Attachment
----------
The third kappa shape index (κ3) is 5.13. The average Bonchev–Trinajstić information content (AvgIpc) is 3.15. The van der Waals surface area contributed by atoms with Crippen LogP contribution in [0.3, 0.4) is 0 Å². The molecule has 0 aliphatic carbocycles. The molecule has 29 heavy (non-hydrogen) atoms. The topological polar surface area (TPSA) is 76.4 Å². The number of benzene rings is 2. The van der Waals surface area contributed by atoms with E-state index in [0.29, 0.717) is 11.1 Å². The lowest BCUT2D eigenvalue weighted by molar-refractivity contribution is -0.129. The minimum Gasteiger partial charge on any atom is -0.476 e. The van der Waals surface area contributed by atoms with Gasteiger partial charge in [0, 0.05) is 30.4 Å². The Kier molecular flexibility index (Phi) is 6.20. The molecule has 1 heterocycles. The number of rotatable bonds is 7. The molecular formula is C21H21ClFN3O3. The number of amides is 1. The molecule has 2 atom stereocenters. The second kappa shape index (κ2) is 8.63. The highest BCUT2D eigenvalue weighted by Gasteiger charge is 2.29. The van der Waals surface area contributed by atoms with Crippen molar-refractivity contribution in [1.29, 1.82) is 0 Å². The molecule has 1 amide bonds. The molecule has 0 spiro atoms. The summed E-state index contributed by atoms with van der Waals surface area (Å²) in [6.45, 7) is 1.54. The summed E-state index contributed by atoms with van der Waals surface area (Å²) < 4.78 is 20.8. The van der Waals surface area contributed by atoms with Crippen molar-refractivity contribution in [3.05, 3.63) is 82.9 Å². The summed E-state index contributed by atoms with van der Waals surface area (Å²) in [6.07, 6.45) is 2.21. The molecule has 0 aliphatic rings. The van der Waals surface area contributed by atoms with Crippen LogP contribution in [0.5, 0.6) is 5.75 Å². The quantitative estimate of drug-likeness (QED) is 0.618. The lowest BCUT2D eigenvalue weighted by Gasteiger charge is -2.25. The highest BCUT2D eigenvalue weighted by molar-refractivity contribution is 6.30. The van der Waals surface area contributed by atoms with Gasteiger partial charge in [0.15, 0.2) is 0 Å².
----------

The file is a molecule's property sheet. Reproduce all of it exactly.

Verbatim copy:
The third kappa shape index (κ3) is 5.13. The average Bonchev–Trinajstić information content (AvgIpc) is 3.15. The van der Waals surface area contributed by atoms with Crippen LogP contribution in [0.3, 0.4) is 0 Å². The molecule has 0 aliphatic carbocycles. The molecule has 29 heavy (non-hydrogen) atoms. The topological polar surface area (TPSA) is 76.4 Å². The number of benzene rings is 2. The van der Waals surface area contributed by atoms with E-state index in [0.29, 0.717) is 11.1 Å². The lowest BCUT2D eigenvalue weighted by molar-refractivity contribution is -0.129. The minimum Gasteiger partial charge on any atom is -0.476 e. The van der Waals surface area contributed by atoms with Gasteiger partial charge in [0, 0.05) is 30.4 Å². The Kier molecular flexibility index (Phi) is 6.20. The molecule has 1 heterocycles. The number of rotatable bonds is 7. The molecular formula is C21H21ClFN3O3. The number of amides is 1. The molecule has 2 atom stereocenters. The second kappa shape index (κ2) is 8.63. The highest BCUT2D eigenvalue weighted by Gasteiger charge is 2.29. The van der Waals surface area contributed by atoms with Crippen molar-refractivity contribution in [1.29, 1.82) is 0 Å². The molecule has 1 amide bonds. The molecule has 0 spiro atoms. The summed E-state index contributed by atoms with van der Waals surface area (Å²) in [6.45, 7) is 1.54. The summed E-state index contributed by atoms with van der Waals surface area (Å²) < 4.78 is 20.8. The van der Waals surface area contributed by atoms with Crippen molar-refractivity contribution in [3.05, 3.63) is 82.9 Å². The summed E-state index contributed by atoms with van der Waals surface area (Å²) in [6.07, 6.45) is 2.21. The molecule has 0 aliphatic rings. The van der Waals surface area contributed by atoms with Crippen LogP contribution in [0.5, 0.6) is 5.75 Å². The quantitative estimate of drug-likeness (QED) is 0.618. The lowest BCUT2D eigenvalue weighted by Gasteiger charge is -2.25. The highest BCUT2D eigenvalue weighted by molar-refractivity contribution is 6.30. The van der Waals surface area contributed by atoms with Gasteiger partial charge in [0.15, 0.2) is 0 Å².